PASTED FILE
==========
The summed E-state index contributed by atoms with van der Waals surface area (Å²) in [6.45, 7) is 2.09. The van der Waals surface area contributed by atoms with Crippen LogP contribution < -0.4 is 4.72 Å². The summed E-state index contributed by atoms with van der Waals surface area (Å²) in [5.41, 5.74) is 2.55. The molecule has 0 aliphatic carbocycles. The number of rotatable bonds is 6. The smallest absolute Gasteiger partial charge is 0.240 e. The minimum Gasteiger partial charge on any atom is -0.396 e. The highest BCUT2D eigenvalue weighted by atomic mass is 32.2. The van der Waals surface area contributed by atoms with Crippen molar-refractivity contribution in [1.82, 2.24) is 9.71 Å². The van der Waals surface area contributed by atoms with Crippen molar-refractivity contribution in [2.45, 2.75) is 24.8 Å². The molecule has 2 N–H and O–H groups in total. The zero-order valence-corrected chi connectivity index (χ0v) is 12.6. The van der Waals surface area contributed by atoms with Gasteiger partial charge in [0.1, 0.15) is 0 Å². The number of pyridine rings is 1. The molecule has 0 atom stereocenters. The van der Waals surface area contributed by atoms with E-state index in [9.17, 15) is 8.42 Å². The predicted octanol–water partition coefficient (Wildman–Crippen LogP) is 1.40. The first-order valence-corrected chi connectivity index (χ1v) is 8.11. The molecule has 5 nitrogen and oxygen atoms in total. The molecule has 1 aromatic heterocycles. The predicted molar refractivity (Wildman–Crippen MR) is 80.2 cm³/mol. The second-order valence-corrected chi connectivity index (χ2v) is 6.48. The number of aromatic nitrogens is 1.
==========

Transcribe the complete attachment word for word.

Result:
The summed E-state index contributed by atoms with van der Waals surface area (Å²) in [6.45, 7) is 2.09. The van der Waals surface area contributed by atoms with Crippen LogP contribution < -0.4 is 4.72 Å². The summed E-state index contributed by atoms with van der Waals surface area (Å²) in [5.41, 5.74) is 2.55. The molecule has 0 aliphatic carbocycles. The number of rotatable bonds is 6. The smallest absolute Gasteiger partial charge is 0.240 e. The minimum Gasteiger partial charge on any atom is -0.396 e. The highest BCUT2D eigenvalue weighted by atomic mass is 32.2. The van der Waals surface area contributed by atoms with Crippen molar-refractivity contribution in [1.82, 2.24) is 9.71 Å². The van der Waals surface area contributed by atoms with Crippen molar-refractivity contribution in [2.45, 2.75) is 24.8 Å². The molecule has 2 N–H and O–H groups in total. The zero-order valence-corrected chi connectivity index (χ0v) is 12.6. The van der Waals surface area contributed by atoms with Gasteiger partial charge in [0.1, 0.15) is 0 Å². The number of pyridine rings is 1. The molecule has 0 atom stereocenters. The van der Waals surface area contributed by atoms with E-state index in [9.17, 15) is 8.42 Å². The predicted octanol–water partition coefficient (Wildman–Crippen LogP) is 1.40. The first-order valence-corrected chi connectivity index (χ1v) is 8.11. The molecule has 5 nitrogen and oxygen atoms in total. The molecule has 1 aromatic heterocycles. The predicted molar refractivity (Wildman–Crippen MR) is 80.2 cm³/mol. The second-order valence-corrected chi connectivity index (χ2v) is 6.48. The number of aromatic nitrogens is 1.